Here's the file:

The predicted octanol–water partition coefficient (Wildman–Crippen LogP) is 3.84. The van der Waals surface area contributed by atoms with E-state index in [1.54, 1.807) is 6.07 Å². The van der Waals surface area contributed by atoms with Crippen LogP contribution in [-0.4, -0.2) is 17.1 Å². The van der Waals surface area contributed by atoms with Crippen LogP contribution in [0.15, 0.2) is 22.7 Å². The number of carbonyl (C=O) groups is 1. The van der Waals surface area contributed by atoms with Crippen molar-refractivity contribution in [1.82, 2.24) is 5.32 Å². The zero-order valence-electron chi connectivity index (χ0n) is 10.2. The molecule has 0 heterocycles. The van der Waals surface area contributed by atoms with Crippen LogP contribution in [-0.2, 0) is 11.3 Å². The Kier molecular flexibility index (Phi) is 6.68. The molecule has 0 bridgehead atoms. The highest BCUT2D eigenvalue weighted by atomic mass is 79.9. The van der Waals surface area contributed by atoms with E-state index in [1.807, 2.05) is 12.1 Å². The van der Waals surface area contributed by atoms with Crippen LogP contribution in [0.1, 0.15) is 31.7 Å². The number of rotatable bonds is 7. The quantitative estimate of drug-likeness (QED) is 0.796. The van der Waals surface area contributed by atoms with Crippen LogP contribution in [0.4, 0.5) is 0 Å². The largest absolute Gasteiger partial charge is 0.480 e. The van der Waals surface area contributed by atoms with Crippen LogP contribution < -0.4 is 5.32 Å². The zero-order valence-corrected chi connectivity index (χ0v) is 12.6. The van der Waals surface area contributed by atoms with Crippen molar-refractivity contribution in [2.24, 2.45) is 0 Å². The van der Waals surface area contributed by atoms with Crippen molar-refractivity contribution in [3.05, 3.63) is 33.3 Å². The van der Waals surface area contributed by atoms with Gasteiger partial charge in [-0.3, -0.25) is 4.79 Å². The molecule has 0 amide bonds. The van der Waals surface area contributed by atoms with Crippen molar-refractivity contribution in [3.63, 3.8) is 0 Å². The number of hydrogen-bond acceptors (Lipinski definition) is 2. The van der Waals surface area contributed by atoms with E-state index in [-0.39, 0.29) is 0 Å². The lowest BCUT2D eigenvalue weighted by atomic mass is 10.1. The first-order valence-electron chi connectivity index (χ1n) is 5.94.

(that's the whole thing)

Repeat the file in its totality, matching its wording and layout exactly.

The predicted octanol–water partition coefficient (Wildman–Crippen LogP) is 3.84. The van der Waals surface area contributed by atoms with E-state index in [1.54, 1.807) is 6.07 Å². The van der Waals surface area contributed by atoms with Crippen LogP contribution in [-0.4, -0.2) is 17.1 Å². The van der Waals surface area contributed by atoms with Crippen LogP contribution in [0.15, 0.2) is 22.7 Å². The number of carbonyl (C=O) groups is 1. The van der Waals surface area contributed by atoms with Crippen molar-refractivity contribution in [1.82, 2.24) is 5.32 Å². The zero-order valence-electron chi connectivity index (χ0n) is 10.2. The molecule has 0 heterocycles. The van der Waals surface area contributed by atoms with Crippen LogP contribution in [-0.2, 0) is 11.3 Å². The Kier molecular flexibility index (Phi) is 6.68. The molecule has 0 bridgehead atoms. The highest BCUT2D eigenvalue weighted by atomic mass is 79.9. The van der Waals surface area contributed by atoms with E-state index in [1.807, 2.05) is 12.1 Å². The van der Waals surface area contributed by atoms with Crippen LogP contribution in [0.1, 0.15) is 31.7 Å². The number of rotatable bonds is 7. The quantitative estimate of drug-likeness (QED) is 0.796. The van der Waals surface area contributed by atoms with Crippen LogP contribution in [0.4, 0.5) is 0 Å². The largest absolute Gasteiger partial charge is 0.480 e. The van der Waals surface area contributed by atoms with Crippen LogP contribution < -0.4 is 5.32 Å². The zero-order valence-corrected chi connectivity index (χ0v) is 12.6. The van der Waals surface area contributed by atoms with Crippen molar-refractivity contribution in [2.24, 2.45) is 0 Å². The van der Waals surface area contributed by atoms with Crippen molar-refractivity contribution in [3.05, 3.63) is 33.3 Å². The van der Waals surface area contributed by atoms with Gasteiger partial charge in [-0.3, -0.25) is 4.79 Å². The molecule has 0 amide bonds. The van der Waals surface area contributed by atoms with Crippen molar-refractivity contribution in [3.63, 3.8) is 0 Å². The number of hydrogen-bond acceptors (Lipinski definition) is 2. The van der Waals surface area contributed by atoms with E-state index in [-0.39, 0.29) is 0 Å². The lowest BCUT2D eigenvalue weighted by atomic mass is 10.1. The first-order valence-electron chi connectivity index (χ1n) is 5.94.